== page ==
Your (Almost) Daily Playlist: 6-26-23

Upon its initial release, The Clash’s “Should I Stay Or Should I Go” reached number 17 on the UK singles chart. Following the song’s inclusion in a Levi’s commercial, the single was reissued in 1991 and this time went to number one on the UK singles chart, knocking out Bart Simpson’s “Do The Bartman.” That in a nutshell is the UK singles chart.

The Clash’s Mick Jones turns 68 today. Showing him some love on today’s playlist.

Follow Tunes du Jour on Facebook

Follow Tunes du Jour on Twitter

Follow me on Instagram

Your (Almost) Daily Playlist: 11-30-22

Today’s playlist celebrates the November 30 birthdays of Generation X’s Billy Idol, Shuggie Otis, Peter Paul and Mary’s Noel Paul Stookey, No Age’s Dean Allen Spunt, The Pointer Sisters’ June Pointer, The Runaways’ Cherie Currie, Whodini’s Jalil, Luther Ingram, The Beloved’s Jon Marsh, The Grass Roots’ Rob Grill, Des’ree, Frank Ifield, Allan Sherman, and American Bandstand‘s Dick Clark.

Follow Tunes du Jour on Facebook

Follow Tunes du Jour on Twitter

Follow me on Instagram

Eric Clapton: England Is For White People

“Do we have any foreigners in the audience tonight? If so, please put up your hands. Wogs I mean, I’m looking at you. Where are you? I’m sorry but some fucking wog…Arab grabbed my wife’s bum, you know? Surely got to be said, yeah this is what all the fucking foreigners and wogs over here are like, just disgusting, that’s just the truth, yeah. So where are you? Well wherever you all are, I think you should all just leave. Not just leave the hall, leave our country. You fucking (indecipherable). I don’t want you here, in the room or in my country. Listen to me, man! I think we should vote for Enoch Powell. Enoch’s our man. I think Enoch’s right, I think we should send them all back. Stop Britain from becoming a black colony. Get the foreigners out. Get the wogs out. Get the coons out. Keep Britain white. I used to be into dope, now I’m into racism. It’s much heavier, man. Fucking wogs, man. Fucking Saudis taking over London. Bastard wogs. Britain is becoming overcrowded and Enoch will stop it and send them all back. The black wogs and coons and Arabs and fucking Jamaicans and fucking (indecipherable) don’t belong here, we don’t want them here. This is England, this is a white country, we don’t want any black wogs and coons living here. We need to make clear to them they are not welcome. England is for white people, man. We are a white country. I don’t want fucking wogs living next to me with their standards. This is Great Britain, a white country, what is happening to us, for fuck’s sake? We need to vote for Enoch Powell, he’s a great man, speaking truth. Vote for Enoch, he’s our man, he’s on our side, he’ll look after us. I want all of you here to vote for Enoch, support him, he’s on our side. Enoch for Prime Minister! Throw the wogs out! Keep Britain white!”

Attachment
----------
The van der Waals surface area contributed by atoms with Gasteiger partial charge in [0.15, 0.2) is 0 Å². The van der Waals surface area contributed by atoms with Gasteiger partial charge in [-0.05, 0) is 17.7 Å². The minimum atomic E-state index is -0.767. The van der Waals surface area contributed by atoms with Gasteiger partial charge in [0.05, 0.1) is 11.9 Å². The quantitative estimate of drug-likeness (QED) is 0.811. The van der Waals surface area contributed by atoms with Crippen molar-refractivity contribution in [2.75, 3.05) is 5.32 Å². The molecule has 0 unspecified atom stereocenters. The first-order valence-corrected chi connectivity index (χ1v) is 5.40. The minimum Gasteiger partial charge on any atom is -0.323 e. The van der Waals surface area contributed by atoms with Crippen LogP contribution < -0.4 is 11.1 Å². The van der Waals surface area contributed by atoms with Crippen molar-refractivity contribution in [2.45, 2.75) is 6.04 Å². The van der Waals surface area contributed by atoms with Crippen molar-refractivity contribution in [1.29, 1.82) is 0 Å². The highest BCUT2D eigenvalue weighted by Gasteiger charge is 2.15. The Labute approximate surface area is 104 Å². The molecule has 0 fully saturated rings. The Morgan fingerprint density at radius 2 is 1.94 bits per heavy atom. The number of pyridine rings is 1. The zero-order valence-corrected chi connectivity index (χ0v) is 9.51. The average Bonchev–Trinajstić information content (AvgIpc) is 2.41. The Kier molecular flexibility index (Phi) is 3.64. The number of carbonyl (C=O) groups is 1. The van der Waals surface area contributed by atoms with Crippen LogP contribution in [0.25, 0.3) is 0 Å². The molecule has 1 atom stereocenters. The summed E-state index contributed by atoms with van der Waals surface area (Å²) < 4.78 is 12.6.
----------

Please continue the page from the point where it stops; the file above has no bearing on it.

– Eric Clapton, to his audience during an August 1976 concert in Birmingham, UK. (Per Wikipedia, “in British English, wog is an offensive racial slur usually applied to Middle Eastern and South Asian peoples.”)

Clapton’s rant, coupled with the rise of fascist and neo-Nazi rhetoric in England, led to the formation of Rock Against Racism, a UK campaign in which recording artists including The Clash, Elvis Costello, The Buzzcocks, Steel Pulse, Aswad and Generation X performed concerts with an anti-racism theme.